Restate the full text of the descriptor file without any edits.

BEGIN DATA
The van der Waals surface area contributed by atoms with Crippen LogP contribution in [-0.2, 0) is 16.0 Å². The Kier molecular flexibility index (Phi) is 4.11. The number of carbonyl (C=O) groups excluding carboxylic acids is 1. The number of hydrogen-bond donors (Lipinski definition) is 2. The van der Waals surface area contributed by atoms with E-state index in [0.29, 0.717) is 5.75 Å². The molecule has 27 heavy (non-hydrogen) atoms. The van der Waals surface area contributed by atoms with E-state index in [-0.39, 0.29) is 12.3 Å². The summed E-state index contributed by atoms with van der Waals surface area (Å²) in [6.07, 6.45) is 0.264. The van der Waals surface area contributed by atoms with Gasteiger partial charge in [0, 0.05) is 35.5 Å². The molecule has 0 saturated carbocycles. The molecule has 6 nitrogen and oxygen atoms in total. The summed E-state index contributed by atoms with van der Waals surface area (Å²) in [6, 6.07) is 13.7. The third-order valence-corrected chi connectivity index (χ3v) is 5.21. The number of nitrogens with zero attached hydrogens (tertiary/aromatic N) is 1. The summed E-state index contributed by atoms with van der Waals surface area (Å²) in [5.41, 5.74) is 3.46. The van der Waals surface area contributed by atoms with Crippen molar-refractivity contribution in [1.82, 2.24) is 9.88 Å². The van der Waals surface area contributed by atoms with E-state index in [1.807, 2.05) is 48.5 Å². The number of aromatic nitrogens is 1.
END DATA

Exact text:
The van der Waals surface area contributed by atoms with Crippen LogP contribution in [-0.2, 0) is 16.0 Å². The Kier molecular flexibility index (Phi) is 4.11. The number of carbonyl (C=O) groups excluding carboxylic acids is 1. The number of hydrogen-bond donors (Lipinski definition) is 2. The van der Waals surface area contributed by atoms with E-state index in [0.29, 0.717) is 5.75 Å². The molecule has 27 heavy (non-hydrogen) atoms. The van der Waals surface area contributed by atoms with E-state index in [-0.39, 0.29) is 12.3 Å². The summed E-state index contributed by atoms with van der Waals surface area (Å²) in [6.07, 6.45) is 0.264. The van der Waals surface area contributed by atoms with Gasteiger partial charge in [0, 0.05) is 35.5 Å². The molecule has 0 saturated carbocycles. The molecule has 6 nitrogen and oxygen atoms in total. The summed E-state index contributed by atoms with van der Waals surface area (Å²) in [6, 6.07) is 13.7. The third-order valence-corrected chi connectivity index (χ3v) is 5.21. The number of nitrogens with zero attached hydrogens (tertiary/aromatic N) is 1. The summed E-state index contributed by atoms with van der Waals surface area (Å²) in [5.41, 5.74) is 3.46. The van der Waals surface area contributed by atoms with Crippen molar-refractivity contribution in [1.82, 2.24) is 9.88 Å². The van der Waals surface area contributed by atoms with E-state index in [1.807, 2.05) is 48.5 Å². The number of aromatic nitrogens is 1.